The letters of Philipp Jakob Spener (1635-1705), the founder of Lutheran Pietism, are not only first-rate sources for research on the beginnings of Pietism, the most important renewal movement of Protestantism since the Reformation, but also for the church and cultural history of the early modern period. Some of them are handwritten records and can be found in archives and libraries far beyond Germany. Others are printed in old collections, collections acquired by Spener himself or in posthumous collections, which were previously hardly usable as historical sources because the names of the addressees and often references to persons directly involved were regularly erased from them.
The edition of the Spener Letters is the first to offer a complete collection of Spener's letters, whereby, with precise knowledge of Spener and the historical, ecclesiastical, and theological situation of his time, it is possible to identify the great majority of the addressees. As a result of this and the precise commentary, an epoch of early modern religious and cultural history which had hitherto been far in the dark, has for the first time been given clearer contours. The project focuses on the edition of Spener's letters from his time in Berlin (1691-1705), but also includes the completion of the edition of his letters from the Frankfurt (1666-1686) and Dresden (1686-1691) periods.
During his time as a provost at St. Nikolai and Konsistorialrat in Berlin, Spener was at the peak of his influence in church politics. Initially still involved in the “pietistic disputes” that had been massively breaking out since the beginning of the 1690s - respected on the one hand as the “head” and Apologet of the new movement and attacked on the other - Spener was able to prepare and contribute to crucial decisions through his correspondence. For example, in Brandenburg-Prussia, “Pietists” who had fallen into distress elsewhere were taken into office, the Friedrichs-Universität in Halle became a theological centre of Pietism and Francke's “Anstalten” in Glaucha outside Halle became a “power-house of Pietist” (Joke Spaans).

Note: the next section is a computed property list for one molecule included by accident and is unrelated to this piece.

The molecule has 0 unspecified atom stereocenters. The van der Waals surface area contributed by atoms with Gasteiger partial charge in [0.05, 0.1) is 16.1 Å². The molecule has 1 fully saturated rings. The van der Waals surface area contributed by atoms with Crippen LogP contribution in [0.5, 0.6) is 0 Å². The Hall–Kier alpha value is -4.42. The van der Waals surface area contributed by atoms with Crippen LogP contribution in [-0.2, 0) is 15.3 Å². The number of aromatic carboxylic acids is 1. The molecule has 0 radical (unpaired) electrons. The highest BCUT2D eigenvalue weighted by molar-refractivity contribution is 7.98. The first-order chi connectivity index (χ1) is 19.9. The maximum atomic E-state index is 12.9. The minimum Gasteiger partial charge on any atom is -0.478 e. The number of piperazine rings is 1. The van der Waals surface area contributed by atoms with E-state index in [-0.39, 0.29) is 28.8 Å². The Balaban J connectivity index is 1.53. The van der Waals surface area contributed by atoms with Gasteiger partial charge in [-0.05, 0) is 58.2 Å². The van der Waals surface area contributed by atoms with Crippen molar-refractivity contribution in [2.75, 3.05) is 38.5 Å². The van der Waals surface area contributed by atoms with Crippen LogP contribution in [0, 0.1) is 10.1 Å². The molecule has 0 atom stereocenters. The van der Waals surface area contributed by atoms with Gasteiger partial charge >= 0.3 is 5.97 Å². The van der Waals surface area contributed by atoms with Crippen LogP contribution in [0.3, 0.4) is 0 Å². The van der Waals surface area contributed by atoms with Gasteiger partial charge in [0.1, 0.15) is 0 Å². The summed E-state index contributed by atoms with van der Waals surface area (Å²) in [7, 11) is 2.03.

Spener's letters document the possibilities of Pietist personnel policy in the years around 1700 and show which keyboards had to be played in order to win over the Reformed elector (surrounded by Reformed court preachers) for the interests of Lutheran pietists. Parallel to this are Spener's letters, in which he pursued the formation of the Pietist movement and its distancing from separatist tendencies (for example in the confrontation with Gottfried Arnold). However, Spener's Berlin letters also show - as much as they provide material for a new view of the beginning of the symbiosis of “Prussianism and Pietism” (Carl Hinrichs), of the beginnings of Halle University and its denominational-political classification or of the beginning of “Francken's Foundations” and their worldwide reform claims - that Spener in turn has kept an eye on overarching contexts: on the relationship between state and church, the question of denominational tolerance, the relationship between Christians and Jews, the fate of the Protestants in Silesia (about which he wrote to the Queen of Sweden), the role of France and the Habsburgs, the possible threat to Christianity by Sociinianism.
The edition of Spener's Berlin Letters is intended to make this central source material of research accessible in a historical-critical edition for the history of the Church and theology, but also for the general intellectual and cultural history of the late 17th and early 18th centuries, for the establishment phases of Pietism and Enlightenment, for the dimensions of denominational politics, universal reform and everyday history of this period.